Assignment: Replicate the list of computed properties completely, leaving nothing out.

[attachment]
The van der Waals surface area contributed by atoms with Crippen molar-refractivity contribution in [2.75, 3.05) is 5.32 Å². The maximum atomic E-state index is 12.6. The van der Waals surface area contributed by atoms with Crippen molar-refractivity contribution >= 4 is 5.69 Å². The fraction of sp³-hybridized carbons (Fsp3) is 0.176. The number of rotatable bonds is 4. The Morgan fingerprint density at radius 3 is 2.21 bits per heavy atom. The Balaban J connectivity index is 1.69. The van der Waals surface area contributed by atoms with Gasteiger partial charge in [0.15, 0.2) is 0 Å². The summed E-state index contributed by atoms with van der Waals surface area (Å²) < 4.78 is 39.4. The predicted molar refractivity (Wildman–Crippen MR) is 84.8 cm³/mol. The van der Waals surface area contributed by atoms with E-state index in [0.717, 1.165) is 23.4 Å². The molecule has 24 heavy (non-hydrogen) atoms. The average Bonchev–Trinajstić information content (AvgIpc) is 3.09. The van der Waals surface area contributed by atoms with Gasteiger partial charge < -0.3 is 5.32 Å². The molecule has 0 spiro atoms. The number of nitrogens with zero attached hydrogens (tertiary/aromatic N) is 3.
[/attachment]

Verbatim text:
The van der Waals surface area contributed by atoms with Crippen molar-refractivity contribution in [2.75, 3.05) is 5.32 Å². The maximum atomic E-state index is 12.6. The van der Waals surface area contributed by atoms with Crippen molar-refractivity contribution >= 4 is 5.69 Å². The fraction of sp³-hybridized carbons (Fsp3) is 0.176. The number of rotatable bonds is 4. The Morgan fingerprint density at radius 3 is 2.21 bits per heavy atom. The Balaban J connectivity index is 1.69. The van der Waals surface area contributed by atoms with Gasteiger partial charge in [0.15, 0.2) is 0 Å². The summed E-state index contributed by atoms with van der Waals surface area (Å²) < 4.78 is 39.4. The predicted molar refractivity (Wildman–Crippen MR) is 84.8 cm³/mol. The van der Waals surface area contributed by atoms with E-state index in [0.717, 1.165) is 23.4 Å². The molecule has 24 heavy (non-hydrogen) atoms. The average Bonchev–Trinajstić information content (AvgIpc) is 3.09. The van der Waals surface area contributed by atoms with Gasteiger partial charge < -0.3 is 5.32 Å². The molecule has 0 spiro atoms. The number of nitrogens with zero attached hydrogens (tertiary/aromatic N) is 3.